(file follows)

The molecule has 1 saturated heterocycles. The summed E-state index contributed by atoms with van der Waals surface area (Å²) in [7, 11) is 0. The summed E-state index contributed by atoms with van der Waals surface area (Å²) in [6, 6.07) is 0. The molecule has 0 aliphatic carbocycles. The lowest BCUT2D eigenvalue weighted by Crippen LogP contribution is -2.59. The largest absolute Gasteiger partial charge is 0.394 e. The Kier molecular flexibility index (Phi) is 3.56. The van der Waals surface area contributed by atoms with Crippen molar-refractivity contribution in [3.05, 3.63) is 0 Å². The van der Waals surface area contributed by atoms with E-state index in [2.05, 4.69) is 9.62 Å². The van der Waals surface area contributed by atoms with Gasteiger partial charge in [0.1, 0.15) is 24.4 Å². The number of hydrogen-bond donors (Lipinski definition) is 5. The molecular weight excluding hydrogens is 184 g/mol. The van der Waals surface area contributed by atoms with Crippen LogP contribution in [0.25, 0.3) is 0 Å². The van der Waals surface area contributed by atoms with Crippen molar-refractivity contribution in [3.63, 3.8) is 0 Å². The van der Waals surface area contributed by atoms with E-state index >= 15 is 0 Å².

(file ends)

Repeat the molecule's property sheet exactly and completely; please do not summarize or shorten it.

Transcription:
The molecule has 1 saturated heterocycles. The summed E-state index contributed by atoms with van der Waals surface area (Å²) in [7, 11) is 0. The summed E-state index contributed by atoms with van der Waals surface area (Å²) in [6, 6.07) is 0. The molecule has 0 aliphatic carbocycles. The lowest BCUT2D eigenvalue weighted by Crippen LogP contribution is -2.59. The largest absolute Gasteiger partial charge is 0.394 e. The Kier molecular flexibility index (Phi) is 3.56. The van der Waals surface area contributed by atoms with Crippen molar-refractivity contribution in [3.05, 3.63) is 0 Å². The van der Waals surface area contributed by atoms with E-state index in [2.05, 4.69) is 9.62 Å². The van der Waals surface area contributed by atoms with Gasteiger partial charge in [0.1, 0.15) is 24.4 Å². The number of hydrogen-bond donors (Lipinski definition) is 5. The molecular weight excluding hydrogens is 184 g/mol. The van der Waals surface area contributed by atoms with Crippen LogP contribution in [0.25, 0.3) is 0 Å². The van der Waals surface area contributed by atoms with Crippen molar-refractivity contribution in [3.63, 3.8) is 0 Å². The van der Waals surface area contributed by atoms with E-state index >= 15 is 0 Å².